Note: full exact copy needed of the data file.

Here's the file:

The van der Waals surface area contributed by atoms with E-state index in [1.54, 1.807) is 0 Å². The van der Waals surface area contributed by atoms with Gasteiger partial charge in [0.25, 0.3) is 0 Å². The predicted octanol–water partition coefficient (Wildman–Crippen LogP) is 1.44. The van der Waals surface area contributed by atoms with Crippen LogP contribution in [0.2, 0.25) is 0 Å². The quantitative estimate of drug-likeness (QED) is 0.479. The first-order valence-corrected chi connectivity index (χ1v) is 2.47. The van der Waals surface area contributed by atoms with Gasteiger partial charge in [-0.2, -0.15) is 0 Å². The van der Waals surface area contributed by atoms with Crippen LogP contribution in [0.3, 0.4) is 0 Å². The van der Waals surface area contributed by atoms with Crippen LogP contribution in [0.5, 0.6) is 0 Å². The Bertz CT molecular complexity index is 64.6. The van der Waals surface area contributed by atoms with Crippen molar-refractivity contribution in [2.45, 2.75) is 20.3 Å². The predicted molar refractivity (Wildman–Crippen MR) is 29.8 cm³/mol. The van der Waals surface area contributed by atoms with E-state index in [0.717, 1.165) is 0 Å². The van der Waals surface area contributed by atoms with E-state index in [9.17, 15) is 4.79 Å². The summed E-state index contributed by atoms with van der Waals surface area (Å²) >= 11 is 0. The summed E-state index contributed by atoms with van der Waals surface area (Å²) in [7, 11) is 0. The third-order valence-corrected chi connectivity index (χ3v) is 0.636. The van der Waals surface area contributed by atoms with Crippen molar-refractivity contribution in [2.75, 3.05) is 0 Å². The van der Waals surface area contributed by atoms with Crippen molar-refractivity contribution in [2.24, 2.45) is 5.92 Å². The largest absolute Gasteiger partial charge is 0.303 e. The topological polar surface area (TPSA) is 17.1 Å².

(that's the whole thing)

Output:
The van der Waals surface area contributed by atoms with E-state index in [1.54, 1.807) is 0 Å². The van der Waals surface area contributed by atoms with Gasteiger partial charge in [0.25, 0.3) is 0 Å². The predicted octanol–water partition coefficient (Wildman–Crippen LogP) is 1.44. The van der Waals surface area contributed by atoms with Crippen LogP contribution in [0.2, 0.25) is 0 Å². The quantitative estimate of drug-likeness (QED) is 0.479. The first-order valence-corrected chi connectivity index (χ1v) is 2.47. The van der Waals surface area contributed by atoms with Gasteiger partial charge in [-0.2, -0.15) is 0 Å². The van der Waals surface area contributed by atoms with Crippen LogP contribution in [0.3, 0.4) is 0 Å². The van der Waals surface area contributed by atoms with Crippen LogP contribution in [0.5, 0.6) is 0 Å². The Bertz CT molecular complexity index is 64.6. The van der Waals surface area contributed by atoms with Crippen molar-refractivity contribution in [2.45, 2.75) is 20.3 Å². The predicted molar refractivity (Wildman–Crippen MR) is 29.8 cm³/mol. The van der Waals surface area contributed by atoms with E-state index in [0.717, 1.165) is 0 Å². The van der Waals surface area contributed by atoms with E-state index in [9.17, 15) is 4.79 Å². The summed E-state index contributed by atoms with van der Waals surface area (Å²) >= 11 is 0. The summed E-state index contributed by atoms with van der Waals surface area (Å²) in [7, 11) is 0. The third-order valence-corrected chi connectivity index (χ3v) is 0.636. The van der Waals surface area contributed by atoms with Crippen molar-refractivity contribution in [2.75, 3.05) is 0 Å². The van der Waals surface area contributed by atoms with Crippen molar-refractivity contribution in [2.24, 2.45) is 5.92 Å². The largest absolute Gasteiger partial charge is 0.303 e. The topological polar surface area (TPSA) is 17.1 Å².